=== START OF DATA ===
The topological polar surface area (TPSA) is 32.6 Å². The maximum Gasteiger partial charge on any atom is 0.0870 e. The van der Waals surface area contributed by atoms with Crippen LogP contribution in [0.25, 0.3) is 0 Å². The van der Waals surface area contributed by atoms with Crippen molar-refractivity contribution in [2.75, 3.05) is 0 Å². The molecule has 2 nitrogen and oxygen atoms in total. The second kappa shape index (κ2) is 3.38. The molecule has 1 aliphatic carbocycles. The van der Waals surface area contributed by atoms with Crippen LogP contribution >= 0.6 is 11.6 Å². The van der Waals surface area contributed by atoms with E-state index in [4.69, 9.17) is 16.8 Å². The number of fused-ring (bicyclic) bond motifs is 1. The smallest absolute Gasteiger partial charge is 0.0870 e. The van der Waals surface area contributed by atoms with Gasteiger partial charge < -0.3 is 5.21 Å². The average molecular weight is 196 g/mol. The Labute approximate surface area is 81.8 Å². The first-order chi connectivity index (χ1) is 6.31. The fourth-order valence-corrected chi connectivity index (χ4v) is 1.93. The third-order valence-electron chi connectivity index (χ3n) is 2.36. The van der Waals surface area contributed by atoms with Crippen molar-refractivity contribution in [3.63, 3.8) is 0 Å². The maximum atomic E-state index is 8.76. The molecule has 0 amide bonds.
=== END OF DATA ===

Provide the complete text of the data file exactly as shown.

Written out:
The topological polar surface area (TPSA) is 32.6 Å². The maximum Gasteiger partial charge on any atom is 0.0870 e. The van der Waals surface area contributed by atoms with Crippen LogP contribution in [0.25, 0.3) is 0 Å². The van der Waals surface area contributed by atoms with Crippen molar-refractivity contribution in [2.75, 3.05) is 0 Å². The molecule has 2 nitrogen and oxygen atoms in total. The second kappa shape index (κ2) is 3.38. The molecule has 1 aliphatic carbocycles. The van der Waals surface area contributed by atoms with Crippen LogP contribution >= 0.6 is 11.6 Å². The van der Waals surface area contributed by atoms with E-state index in [4.69, 9.17) is 16.8 Å². The number of fused-ring (bicyclic) bond motifs is 1. The smallest absolute Gasteiger partial charge is 0.0870 e. The van der Waals surface area contributed by atoms with Gasteiger partial charge < -0.3 is 5.21 Å². The average molecular weight is 196 g/mol. The Labute approximate surface area is 81.8 Å². The first-order chi connectivity index (χ1) is 6.31. The fourth-order valence-corrected chi connectivity index (χ4v) is 1.93. The third-order valence-electron chi connectivity index (χ3n) is 2.36. The van der Waals surface area contributed by atoms with Crippen molar-refractivity contribution in [3.63, 3.8) is 0 Å². The maximum atomic E-state index is 8.76. The molecule has 0 amide bonds.